The left-hander was placed on the 10-day disabled list Friday with a strained left forearm, an issue he first reported after his last outing when he gave up five runs over five innings against the Reds on Monday.
Suter worked with the team’s medical staff over the last week but the issue didn’t resolve itself as they had hoped, so the decision was made to give the 28-year-old a break.
“We saw the doc and he was like, ‘Let’s just skip a start,'” Suter said. “It’s disappointing, for sure, but I’ll try to come back stronger. Our team is gelling so well right now that you want to be a part of it.”
Though forearm strains are often a precursor to significantly more serious issues, manager Craig Counsell was confident that the move was more precautionary than anything else and that Suter’s absence would be brief.
“You’re always cautious when a pitcher has a forearm injury, but at this point it’s a minor injury,” Counsell said. “I think it’s important we don’t let it become something big. That’s why we’re putting him on the DL.”
In 18 appearances this season, including a pair of relief outings, Suter is 8-5 with a 4.53 ERA. He allowed nine runs over his last two starts but was on a roll before that, going 6-1 with a 3.12 ERA in seven starts from May 18 to June 21.
“I was trying my best not to miss a start all year,” Suter said. “That was my No. 1 goal coming into the season, so it’s disappointing that way. But I’ve got to listen to the docs. They know what they’re talking about.”
With Suter out, the Brewers plan to recall right-hander Aaron Wilkerson from Triple-A Colorado Springs Saturday morning and send him to the mound Saturday afternoon.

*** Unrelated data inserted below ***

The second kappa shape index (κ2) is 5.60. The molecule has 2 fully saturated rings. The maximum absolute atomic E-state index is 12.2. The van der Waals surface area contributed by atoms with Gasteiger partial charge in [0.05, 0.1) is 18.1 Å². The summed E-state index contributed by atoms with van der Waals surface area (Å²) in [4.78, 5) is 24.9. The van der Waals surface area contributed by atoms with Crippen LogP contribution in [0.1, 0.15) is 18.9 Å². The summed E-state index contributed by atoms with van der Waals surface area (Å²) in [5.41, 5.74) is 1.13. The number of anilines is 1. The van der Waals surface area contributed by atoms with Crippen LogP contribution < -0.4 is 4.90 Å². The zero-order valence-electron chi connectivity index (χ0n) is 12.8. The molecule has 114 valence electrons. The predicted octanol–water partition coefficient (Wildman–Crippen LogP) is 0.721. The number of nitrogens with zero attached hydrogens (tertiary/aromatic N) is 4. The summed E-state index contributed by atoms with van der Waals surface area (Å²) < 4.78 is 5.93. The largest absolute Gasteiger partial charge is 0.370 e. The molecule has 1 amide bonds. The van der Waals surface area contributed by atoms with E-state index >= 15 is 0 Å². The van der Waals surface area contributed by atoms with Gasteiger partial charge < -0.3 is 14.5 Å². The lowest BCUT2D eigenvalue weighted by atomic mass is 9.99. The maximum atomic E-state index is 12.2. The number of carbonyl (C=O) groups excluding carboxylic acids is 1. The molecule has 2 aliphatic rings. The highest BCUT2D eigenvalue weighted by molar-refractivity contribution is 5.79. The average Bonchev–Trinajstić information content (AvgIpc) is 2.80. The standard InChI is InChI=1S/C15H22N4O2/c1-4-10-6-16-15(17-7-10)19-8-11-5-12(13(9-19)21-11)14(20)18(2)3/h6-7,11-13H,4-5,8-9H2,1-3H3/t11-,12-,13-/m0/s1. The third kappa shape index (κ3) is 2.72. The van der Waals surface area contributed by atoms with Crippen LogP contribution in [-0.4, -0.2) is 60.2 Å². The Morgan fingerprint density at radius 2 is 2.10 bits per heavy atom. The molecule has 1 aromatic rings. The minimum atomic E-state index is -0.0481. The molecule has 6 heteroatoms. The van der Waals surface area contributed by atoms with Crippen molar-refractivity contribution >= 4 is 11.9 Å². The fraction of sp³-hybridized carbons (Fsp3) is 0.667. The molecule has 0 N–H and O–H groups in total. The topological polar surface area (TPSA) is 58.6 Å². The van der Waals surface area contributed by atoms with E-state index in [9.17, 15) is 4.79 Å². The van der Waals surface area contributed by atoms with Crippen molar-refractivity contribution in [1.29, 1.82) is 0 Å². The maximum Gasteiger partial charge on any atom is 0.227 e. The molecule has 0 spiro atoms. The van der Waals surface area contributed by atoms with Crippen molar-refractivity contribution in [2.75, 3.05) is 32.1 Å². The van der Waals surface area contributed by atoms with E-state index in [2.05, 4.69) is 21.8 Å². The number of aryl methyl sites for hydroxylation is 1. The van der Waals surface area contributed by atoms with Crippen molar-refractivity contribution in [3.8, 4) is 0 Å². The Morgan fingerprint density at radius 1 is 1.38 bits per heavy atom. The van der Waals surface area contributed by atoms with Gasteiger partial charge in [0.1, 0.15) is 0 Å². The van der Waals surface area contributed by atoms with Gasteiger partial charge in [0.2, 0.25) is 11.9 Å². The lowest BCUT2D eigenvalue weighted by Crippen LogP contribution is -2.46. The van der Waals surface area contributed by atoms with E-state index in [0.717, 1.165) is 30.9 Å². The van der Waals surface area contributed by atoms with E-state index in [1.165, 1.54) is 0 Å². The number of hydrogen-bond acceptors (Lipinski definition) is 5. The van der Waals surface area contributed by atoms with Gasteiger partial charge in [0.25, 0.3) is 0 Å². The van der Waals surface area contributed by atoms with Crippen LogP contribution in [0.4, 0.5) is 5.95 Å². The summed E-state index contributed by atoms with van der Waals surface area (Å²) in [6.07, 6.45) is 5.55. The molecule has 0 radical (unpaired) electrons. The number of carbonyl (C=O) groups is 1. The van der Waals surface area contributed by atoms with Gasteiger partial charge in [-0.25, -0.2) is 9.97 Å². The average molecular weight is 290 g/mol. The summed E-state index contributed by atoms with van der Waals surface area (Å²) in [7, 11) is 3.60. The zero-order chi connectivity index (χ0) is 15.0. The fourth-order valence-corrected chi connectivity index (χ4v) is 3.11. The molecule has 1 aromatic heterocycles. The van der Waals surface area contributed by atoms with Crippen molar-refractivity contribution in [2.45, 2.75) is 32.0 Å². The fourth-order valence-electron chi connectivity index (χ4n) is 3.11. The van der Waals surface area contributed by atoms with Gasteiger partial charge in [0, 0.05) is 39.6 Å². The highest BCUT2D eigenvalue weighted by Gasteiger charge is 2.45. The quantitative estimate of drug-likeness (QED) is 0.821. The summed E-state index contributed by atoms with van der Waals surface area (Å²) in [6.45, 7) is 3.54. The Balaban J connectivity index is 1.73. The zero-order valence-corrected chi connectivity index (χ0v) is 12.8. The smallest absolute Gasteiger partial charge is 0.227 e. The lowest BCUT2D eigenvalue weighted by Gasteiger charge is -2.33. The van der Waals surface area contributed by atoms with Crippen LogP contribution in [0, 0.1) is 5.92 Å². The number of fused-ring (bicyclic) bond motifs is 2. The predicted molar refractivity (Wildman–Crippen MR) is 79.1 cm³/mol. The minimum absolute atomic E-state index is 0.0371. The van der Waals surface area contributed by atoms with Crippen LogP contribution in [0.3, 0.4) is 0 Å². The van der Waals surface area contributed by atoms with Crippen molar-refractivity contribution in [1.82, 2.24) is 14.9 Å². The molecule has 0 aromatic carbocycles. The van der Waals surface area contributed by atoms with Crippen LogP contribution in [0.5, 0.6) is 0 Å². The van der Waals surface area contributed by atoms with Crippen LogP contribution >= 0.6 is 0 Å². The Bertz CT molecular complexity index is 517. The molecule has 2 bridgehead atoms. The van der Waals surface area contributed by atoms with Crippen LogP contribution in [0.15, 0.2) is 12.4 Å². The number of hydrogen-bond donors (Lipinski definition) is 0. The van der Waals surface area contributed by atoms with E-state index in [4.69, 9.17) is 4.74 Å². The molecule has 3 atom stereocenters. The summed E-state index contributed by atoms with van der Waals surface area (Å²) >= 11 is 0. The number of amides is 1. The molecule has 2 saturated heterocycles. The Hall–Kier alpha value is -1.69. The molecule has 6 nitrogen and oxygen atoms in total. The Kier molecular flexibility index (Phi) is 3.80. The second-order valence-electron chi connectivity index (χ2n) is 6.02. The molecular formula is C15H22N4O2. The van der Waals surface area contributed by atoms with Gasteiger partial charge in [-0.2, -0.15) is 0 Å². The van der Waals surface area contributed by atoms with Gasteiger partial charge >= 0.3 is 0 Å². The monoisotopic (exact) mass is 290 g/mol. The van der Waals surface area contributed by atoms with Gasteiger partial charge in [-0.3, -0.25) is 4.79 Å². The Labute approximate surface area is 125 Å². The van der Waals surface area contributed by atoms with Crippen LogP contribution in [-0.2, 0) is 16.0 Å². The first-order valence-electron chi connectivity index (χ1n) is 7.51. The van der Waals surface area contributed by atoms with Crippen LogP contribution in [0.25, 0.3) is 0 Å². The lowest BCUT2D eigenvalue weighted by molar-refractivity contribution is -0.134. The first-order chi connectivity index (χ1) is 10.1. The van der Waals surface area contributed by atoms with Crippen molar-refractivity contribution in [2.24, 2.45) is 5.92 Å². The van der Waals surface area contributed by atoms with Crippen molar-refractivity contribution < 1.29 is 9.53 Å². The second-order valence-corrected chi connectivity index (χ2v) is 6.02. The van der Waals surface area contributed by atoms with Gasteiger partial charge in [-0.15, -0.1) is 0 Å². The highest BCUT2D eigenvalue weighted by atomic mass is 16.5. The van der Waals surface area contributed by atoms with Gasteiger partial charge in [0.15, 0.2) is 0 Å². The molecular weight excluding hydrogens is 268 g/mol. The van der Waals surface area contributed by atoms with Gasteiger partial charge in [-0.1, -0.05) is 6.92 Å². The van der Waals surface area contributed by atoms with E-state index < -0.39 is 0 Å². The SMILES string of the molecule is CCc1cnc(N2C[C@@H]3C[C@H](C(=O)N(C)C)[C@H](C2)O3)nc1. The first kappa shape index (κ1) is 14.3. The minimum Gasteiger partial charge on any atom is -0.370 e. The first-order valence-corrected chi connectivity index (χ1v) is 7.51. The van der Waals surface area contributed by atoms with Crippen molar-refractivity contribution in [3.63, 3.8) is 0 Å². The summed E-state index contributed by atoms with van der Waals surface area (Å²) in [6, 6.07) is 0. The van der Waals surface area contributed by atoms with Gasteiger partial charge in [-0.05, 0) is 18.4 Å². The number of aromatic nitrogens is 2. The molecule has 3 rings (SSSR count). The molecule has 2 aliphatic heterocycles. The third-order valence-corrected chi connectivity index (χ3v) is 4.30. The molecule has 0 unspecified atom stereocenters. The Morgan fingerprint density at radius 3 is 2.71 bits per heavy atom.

Wilkerson, 29, reported to spring training with a chance at cracking Milwaukee’s Opening Day rotation but was optioned to Colorado Springs, where he was 2-2 with a 2.08 ERA in eight appearances, including seven starts, after opening the season on the disabled list.
Wilkerson was called up last weekend and worked three innings of relief against the Reds on Sunday, giving up five runs and taking the loss in his only major league appearance of the season. He was sent back to Colorado Springs the next day when the team promoted infielder Nate Orf.
“He’s on line and he’s ready to go,” Counsell said of Wilkerson, who will be starting in the big leagues for the first time since since the 2017 season finale, when he held the Cardinals to a run on two hits over seven innings, striking out five.
While Wilkerson gets his first start of the year, Braves right-hander Anibal Sanchez takes the ball for the 10th time in what’s been a pleasantly surprising season.
The veteran right-hander brings a 3-2 record and sparking 2.89 ERA into the contest and went 2-2 with a 2.48 mark in five June starts. His last outing in June was cut short by a sore calf, but he took his next turn on schedule, allowing three runs over six innings against the Yankees on Monday.
“Every day that I come here, I feel a blessing,” Sanchez told the Atlanta Journal Constitution before that outing. “I feel blessed to be here because I know how tough the offseason was for most of the players my age. I signed with the Twins, got released, got an opportunity here with another team that I liked. To be able to be in that position right now, with a team whose expectation was different than where we are right now.
“Now, for me, every outing is a challenge. I want to pitch for the team. I want to win for the team. I want to keep the team in first place. I want to be able to be healthy the rest of the season and help the team the most that I can and make the playoffs.”
Sanchez is 2-2 with a 6.37 ERA in eight career starts against the Brewers, but he has not faced them since 2015.
Prior to their loss Friday night, the Braves were the only team in baseball to lose no more than three games in a row this season. Their four-game losing streak is the longest since dropping six in a row September 25-30 of last season.